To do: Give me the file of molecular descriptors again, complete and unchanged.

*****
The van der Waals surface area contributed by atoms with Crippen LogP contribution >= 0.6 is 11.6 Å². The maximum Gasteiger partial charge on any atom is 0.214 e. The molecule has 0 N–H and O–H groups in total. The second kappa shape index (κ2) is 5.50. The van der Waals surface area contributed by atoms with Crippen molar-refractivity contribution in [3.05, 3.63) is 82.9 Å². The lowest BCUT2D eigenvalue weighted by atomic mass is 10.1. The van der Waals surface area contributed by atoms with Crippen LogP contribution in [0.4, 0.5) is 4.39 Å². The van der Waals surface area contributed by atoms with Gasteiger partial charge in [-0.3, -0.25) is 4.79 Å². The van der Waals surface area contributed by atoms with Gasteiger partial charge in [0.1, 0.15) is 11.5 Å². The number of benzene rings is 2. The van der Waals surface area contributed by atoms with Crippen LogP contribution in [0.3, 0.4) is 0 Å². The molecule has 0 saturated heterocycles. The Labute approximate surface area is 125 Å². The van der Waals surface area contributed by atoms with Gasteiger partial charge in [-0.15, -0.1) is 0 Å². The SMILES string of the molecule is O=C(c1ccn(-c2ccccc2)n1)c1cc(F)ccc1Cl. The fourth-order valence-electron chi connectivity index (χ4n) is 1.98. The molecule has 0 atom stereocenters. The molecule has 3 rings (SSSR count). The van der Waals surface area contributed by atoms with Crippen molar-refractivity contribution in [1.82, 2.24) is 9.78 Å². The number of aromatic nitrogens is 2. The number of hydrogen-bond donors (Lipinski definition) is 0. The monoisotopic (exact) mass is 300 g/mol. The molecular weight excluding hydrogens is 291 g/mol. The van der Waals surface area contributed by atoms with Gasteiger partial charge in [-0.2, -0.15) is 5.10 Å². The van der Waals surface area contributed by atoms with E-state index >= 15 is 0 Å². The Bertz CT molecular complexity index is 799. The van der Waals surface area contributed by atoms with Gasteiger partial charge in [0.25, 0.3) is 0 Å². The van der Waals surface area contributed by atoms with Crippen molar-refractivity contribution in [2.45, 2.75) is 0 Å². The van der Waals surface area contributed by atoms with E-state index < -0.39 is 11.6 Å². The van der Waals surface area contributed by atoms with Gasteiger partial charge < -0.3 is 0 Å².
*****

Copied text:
The van der Waals surface area contributed by atoms with Crippen LogP contribution >= 0.6 is 11.6 Å². The maximum Gasteiger partial charge on any atom is 0.214 e. The molecule has 0 N–H and O–H groups in total. The second kappa shape index (κ2) is 5.50. The van der Waals surface area contributed by atoms with Crippen molar-refractivity contribution in [3.05, 3.63) is 82.9 Å². The lowest BCUT2D eigenvalue weighted by atomic mass is 10.1. The van der Waals surface area contributed by atoms with Crippen LogP contribution in [0.4, 0.5) is 4.39 Å². The van der Waals surface area contributed by atoms with Gasteiger partial charge in [-0.3, -0.25) is 4.79 Å². The van der Waals surface area contributed by atoms with Gasteiger partial charge in [0.1, 0.15) is 11.5 Å². The number of benzene rings is 2. The van der Waals surface area contributed by atoms with Crippen LogP contribution in [0.3, 0.4) is 0 Å². The molecule has 0 saturated heterocycles. The Labute approximate surface area is 125 Å². The van der Waals surface area contributed by atoms with Gasteiger partial charge in [-0.15, -0.1) is 0 Å². The SMILES string of the molecule is O=C(c1ccn(-c2ccccc2)n1)c1cc(F)ccc1Cl. The fourth-order valence-electron chi connectivity index (χ4n) is 1.98. The molecule has 0 atom stereocenters. The molecule has 3 rings (SSSR count). The van der Waals surface area contributed by atoms with Crippen molar-refractivity contribution in [1.82, 2.24) is 9.78 Å². The number of aromatic nitrogens is 2. The number of hydrogen-bond donors (Lipinski definition) is 0. The monoisotopic (exact) mass is 300 g/mol. The molecular weight excluding hydrogens is 291 g/mol. The van der Waals surface area contributed by atoms with Gasteiger partial charge in [-0.2, -0.15) is 5.10 Å². The van der Waals surface area contributed by atoms with E-state index >= 15 is 0 Å². The Bertz CT molecular complexity index is 799. The van der Waals surface area contributed by atoms with Gasteiger partial charge in [0.25, 0.3) is 0 Å². The van der Waals surface area contributed by atoms with Crippen molar-refractivity contribution in [2.45, 2.75) is 0 Å². The van der Waals surface area contributed by atoms with E-state index < -0.39 is 11.6 Å². The van der Waals surface area contributed by atoms with Gasteiger partial charge < -0.3 is 0 Å².